I got a USB 3.0 tether cable on the way. Also waiting for the Really Right Stuff L-bracket with grip to come out. And the batteries are sold out everywhere, so waiting on that too. I can't believe Nikon charges $180 for camera control pro! And $180 for Capture NX2!!!  What is up with that.

This camera really pushes the lenses to the limit.  If you have a crappy lens, the photos are pretty disappointing. With a lens that's not superb, you may as well just shoot JPG, otherwise all those AA filter-less megapixels just go to waste. Also previous reviews of lenses on the web have to be taken with more of a grain of salt because they were tested on the older, lower megapixel cameras. A lens that resolved great on 12 MPs may be just OK with the D800.

The on-board flash is way better than I expected. It's almost a diffused light.

The face recognition is pretty awesome. If you set the focus mode to Auto, it will always focus on the nearest face. You can test it pretty easily by yourself by having it focus on a photo of a face on your computer. I've been reading that the face recognition only works in AF-C mode, but it appears to work in AF-S mode just fine on my camera.

It's also supposed to set the exposure for the face.  In a quick test of a backlit subject, it worked but the face was still a bit dark. I'll test it again with a better lens, maybe the flare I experienced caused it to not work as well.

The battery door is a flimsy disappointment.  Mine hasn't fallen off yet, but I figure I'll keep the grip on it just in case.

The finder is not as bright as what I'm used to on the 5D2 and 5D3. That's kind of disappointing.

The shutter is loud, and the quiet mode doesn't work that well.  I got so used to the quiet mode on the 5D3. Now that shutter is amazingly quiet! Sometimes you can't even hear it over the background noise.  That's a great feature for wedding and other event photographers.

The mirror return is super fast, much faster than what I'm used to. The short blackout period is a nice thing that probably most people won't notice. But it was immediately noticeable to me, and quite welcome.

I put my old Nikon DK-2 eyecup from my F4s on the new camera and it works great.

The contrast detect focusing in live view mode is very fast. Much faster than anything else I've used.  Still slower than phase detect, but a step up from what I'm used to.

The exposure is great, and a welcome change from the Canon's primitive and dark exposure bias.  I always set the 5D2 and 5D3 to overexpose by 2/3 to 1 stop because even at base ISO the dark tones were shitty. So I got better results by capturing hot and adjusting in post. But the Nikon (like my D7000) exposes hot just the way I like it. I'll just have to watch my highlights more carefully, but so far I like it. We'll see if the highlights can be recovered as well as the shadows can be pushed. It not, maybe I'll tune the exposure down a bit.

5:4 crop (to get a perfect 8x10) is a dream. Much closer to square format, which I love. Also I have the camera setup where if you press the AE-L button and spin the front dial it will change the crop mode, which makes it easy to change the crop on the fly. I like to shoot action in 1.2x crop at the dog park to get a bit deeper field of view and 5fps.

The auto ISO implementation is excellent. I have it set the minimum shutter speed one bump down from fastest, and it works well for me for handheld shooting. Occasionally I get some motion blur, but I'm a pretty steady handheld shooter, so my hit rate is probably over 90%. If I bump it up to the fastest setting, I'm sure it will eliminate 100% of all motion blur caused by camera shake. I haven't tested it with any VR lenses yet, but I'm sure you could bump it down a notch or two with VR.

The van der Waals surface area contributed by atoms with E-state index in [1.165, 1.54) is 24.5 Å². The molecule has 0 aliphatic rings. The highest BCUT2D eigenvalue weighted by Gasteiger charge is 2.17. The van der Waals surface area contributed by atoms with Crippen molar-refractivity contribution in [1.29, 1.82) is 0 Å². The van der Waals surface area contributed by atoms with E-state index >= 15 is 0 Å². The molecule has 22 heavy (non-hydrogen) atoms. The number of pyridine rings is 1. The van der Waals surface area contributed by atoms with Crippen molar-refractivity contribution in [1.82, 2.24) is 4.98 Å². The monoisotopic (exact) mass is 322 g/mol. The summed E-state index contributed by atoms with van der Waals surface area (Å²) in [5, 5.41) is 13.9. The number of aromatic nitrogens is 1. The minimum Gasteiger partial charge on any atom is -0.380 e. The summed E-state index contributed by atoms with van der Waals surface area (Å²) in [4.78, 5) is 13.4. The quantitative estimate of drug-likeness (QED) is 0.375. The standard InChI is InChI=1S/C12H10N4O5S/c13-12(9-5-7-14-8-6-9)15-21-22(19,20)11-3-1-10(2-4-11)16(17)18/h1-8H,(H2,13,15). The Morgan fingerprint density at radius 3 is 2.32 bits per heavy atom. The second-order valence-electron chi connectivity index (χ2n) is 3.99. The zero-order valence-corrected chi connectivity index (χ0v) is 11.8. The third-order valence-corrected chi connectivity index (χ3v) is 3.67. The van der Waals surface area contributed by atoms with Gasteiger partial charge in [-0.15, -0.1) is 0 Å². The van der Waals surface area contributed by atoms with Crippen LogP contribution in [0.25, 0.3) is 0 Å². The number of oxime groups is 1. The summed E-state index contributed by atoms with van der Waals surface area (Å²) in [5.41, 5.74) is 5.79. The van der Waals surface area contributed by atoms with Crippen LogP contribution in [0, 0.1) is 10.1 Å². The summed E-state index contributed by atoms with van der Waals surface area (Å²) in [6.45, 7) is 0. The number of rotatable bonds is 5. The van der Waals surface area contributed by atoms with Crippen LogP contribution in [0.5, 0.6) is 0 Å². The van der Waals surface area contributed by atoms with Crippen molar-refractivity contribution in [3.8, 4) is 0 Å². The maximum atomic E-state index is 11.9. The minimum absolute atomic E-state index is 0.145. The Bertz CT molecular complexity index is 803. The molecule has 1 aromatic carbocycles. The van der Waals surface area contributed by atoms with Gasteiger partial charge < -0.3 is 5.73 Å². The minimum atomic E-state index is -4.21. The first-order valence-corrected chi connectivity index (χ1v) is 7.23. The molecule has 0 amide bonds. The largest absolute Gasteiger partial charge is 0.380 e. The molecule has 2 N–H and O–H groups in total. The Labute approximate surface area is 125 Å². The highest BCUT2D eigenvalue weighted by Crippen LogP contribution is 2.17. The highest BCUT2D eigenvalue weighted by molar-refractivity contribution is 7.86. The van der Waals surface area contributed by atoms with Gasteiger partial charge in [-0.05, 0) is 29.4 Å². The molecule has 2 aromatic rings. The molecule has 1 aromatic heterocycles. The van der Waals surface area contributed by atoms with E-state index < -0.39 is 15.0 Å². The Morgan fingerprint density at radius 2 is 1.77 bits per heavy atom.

I tested it a little bit with camera control pro shooting tethered, and it works ok. I'll have to keep testing it once my long tether cable arrives.  I'm a bit concerned that USB 2.0 on my laptop will be too slow for those big files. I may have to experiment with an ExpressCard USB 3.0 adapter when shooting quickly.  Not too many options for the Macbook Pro, it appears you should avoid the Lacie card and maybe go with the Caldigit card.

I've been trying to get some moire by shooting people with clothes, and a fine mesh net I found on the street, the Manhattan Bridge, etc. but nothing so far. I don't think it will be an issue. And the moire brush in Lr4 is superb.

That's basically it for now.  I love the camera so far - can't wait to see how it works with CLS, tethered shooting, EyeFi, video, etc.

Wednesday, May 2, 2012

D800E Dynamic Range is Amazing

My Nikon D800E just arrived and I took some quick test shots.  I was processing the files in Lightroom when I decided to try to play around with a severely underexposed image to see if I could "save" it.  I was pleasantly surprised.

The darker image is processed with basically default presets in Lightroom 4.1 RC2 (linear curve, Camera Neutral, 2012 profile, no sharpening, no noise reduction).  The brighter image is the same file but with some adjustments:

Exposure +2.30
Shadows +85
Whites -100 (trying to get some of the text back from the curved metal ruler)
Blacks -30 (to maintain contrast)
Saturation -30 (to undo the tone curve saturation)
Tone curve using target adjustment tool to brighten the top of the white cabinet and darken the lens next to the can.
Sharpening 50
Sharpening Detail 100 (to kick in deconvolution sharpening)
Luminance NR 75
Profile Corrections enabled for Nikkor AF 24mm 2.8D
Remove Chromatic Aberration (although I didn't see any in the original file, I thought I would play with this)
2012 Profile
Camera Neutral

Pretty sweet results, don't you think?  (The crops are 100%).

D800E test shots-12-2

D800E test shots-12

100 crop pre

100 crop post